Filmmaker's work inducted into National Film Registry
Billy Woodberry, MFA '82, an independent filmmaker and a lighting/grip technician for the UCLA School of Theater, Film and Television, recently had the honor of seeing his 1984 film, “Bless Their Little Hearts,” being inducted into the Library of Congress' National Film Registry. Woodberry, who earned his MFA in 1982 from TFT, was one of the leading directors of the L.A. Rebellion. His film is among those being recognized as works of great cultural, historic or aesthetic significance to the nation’s cinematic heritage and will be preserved as a treasure for generations to come.
L.A. Rebellion was born in the late 1960s, when, in the aftermath of the Watts Uprising and against the backdrop of the continuing Civil Rights Movement and the escalating Vietnam War, a group of African and African American students entered the UCLA School of Theater, Film and Television, as part of an “Ethno-Communications” initiative designed to be responsive to communities of color (also including Asian, Chicano and Native American communities). These mostly unheralded artists, now referred to as the L.A. Rebellion, created a unique cinematic landscape, as — over the course of two decades — students arrived, mentored one another and passed the torch to the next group.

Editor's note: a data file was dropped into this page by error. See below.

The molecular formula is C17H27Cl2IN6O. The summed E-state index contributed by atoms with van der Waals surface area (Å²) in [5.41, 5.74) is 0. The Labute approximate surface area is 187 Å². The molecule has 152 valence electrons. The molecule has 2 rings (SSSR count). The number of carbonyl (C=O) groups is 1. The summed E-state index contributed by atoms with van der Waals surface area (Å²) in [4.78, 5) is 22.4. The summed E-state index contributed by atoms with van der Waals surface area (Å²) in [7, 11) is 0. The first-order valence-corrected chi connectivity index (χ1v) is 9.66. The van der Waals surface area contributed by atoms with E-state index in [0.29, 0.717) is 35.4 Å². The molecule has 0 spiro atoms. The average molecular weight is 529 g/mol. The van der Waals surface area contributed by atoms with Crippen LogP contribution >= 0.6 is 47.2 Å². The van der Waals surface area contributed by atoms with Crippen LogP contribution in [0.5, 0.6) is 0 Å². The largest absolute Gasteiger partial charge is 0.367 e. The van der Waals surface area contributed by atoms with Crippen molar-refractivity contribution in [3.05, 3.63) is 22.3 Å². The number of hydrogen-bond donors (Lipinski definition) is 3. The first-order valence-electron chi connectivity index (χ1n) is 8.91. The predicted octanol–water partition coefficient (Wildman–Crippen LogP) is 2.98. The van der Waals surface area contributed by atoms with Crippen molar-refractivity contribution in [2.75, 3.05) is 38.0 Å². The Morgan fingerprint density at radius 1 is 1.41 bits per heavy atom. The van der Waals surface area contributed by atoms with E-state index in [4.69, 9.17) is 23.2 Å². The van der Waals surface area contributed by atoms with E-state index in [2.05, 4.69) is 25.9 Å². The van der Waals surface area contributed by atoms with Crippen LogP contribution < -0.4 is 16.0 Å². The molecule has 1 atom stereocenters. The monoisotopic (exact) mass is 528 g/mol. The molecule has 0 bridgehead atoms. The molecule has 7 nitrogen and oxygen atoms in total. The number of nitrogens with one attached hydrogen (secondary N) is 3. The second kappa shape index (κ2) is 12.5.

Beyond the work itself, what makes the L.A. Rebellion movement a discovery worthy of a place in film history is the vitality of its filmmakers, their utopian vision of a better society, their sensitivity to children and gender issues, their willingness to question any and all received wisdom, their identification with the liberation movements in the Third World, and their expression of Black pride and dignity.
A 35 mm UCLA Film & Television Archive restoration of "Bless Their Little Hearts" will be screened at 5 p.m., on Friday, April 18, in the James Bridges Theater. The film restoration was funded by the National Film Preservation Foundation and the Packard Humanities Institute.
Posted: March 3, 2014